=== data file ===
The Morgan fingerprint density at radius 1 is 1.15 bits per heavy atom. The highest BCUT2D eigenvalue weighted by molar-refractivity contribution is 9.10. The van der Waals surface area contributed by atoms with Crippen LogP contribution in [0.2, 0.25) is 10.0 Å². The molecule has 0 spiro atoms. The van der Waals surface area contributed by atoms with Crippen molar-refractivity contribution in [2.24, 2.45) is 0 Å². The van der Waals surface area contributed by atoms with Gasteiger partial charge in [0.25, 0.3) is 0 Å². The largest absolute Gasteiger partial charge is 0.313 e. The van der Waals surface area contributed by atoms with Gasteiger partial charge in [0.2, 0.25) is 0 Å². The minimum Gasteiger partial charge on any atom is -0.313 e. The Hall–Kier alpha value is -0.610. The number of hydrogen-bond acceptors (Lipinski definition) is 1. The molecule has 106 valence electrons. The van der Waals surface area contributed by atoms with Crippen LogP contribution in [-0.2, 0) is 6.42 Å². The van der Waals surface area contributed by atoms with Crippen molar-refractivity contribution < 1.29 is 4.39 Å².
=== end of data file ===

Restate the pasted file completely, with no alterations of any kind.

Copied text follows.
The Morgan fingerprint density at radius 1 is 1.15 bits per heavy atom. The highest BCUT2D eigenvalue weighted by molar-refractivity contribution is 9.10. The van der Waals surface area contributed by atoms with Crippen LogP contribution in [0.2, 0.25) is 10.0 Å². The molecule has 0 spiro atoms. The van der Waals surface area contributed by atoms with Crippen molar-refractivity contribution in [2.24, 2.45) is 0 Å². The van der Waals surface area contributed by atoms with Gasteiger partial charge in [0.25, 0.3) is 0 Å². The largest absolute Gasteiger partial charge is 0.313 e. The van der Waals surface area contributed by atoms with Gasteiger partial charge in [0.2, 0.25) is 0 Å². The minimum Gasteiger partial charge on any atom is -0.313 e. The Hall–Kier alpha value is -0.610. The number of hydrogen-bond acceptors (Lipinski definition) is 1. The molecule has 106 valence electrons. The van der Waals surface area contributed by atoms with Crippen LogP contribution in [-0.2, 0) is 6.42 Å². The van der Waals surface area contributed by atoms with Crippen molar-refractivity contribution < 1.29 is 4.39 Å².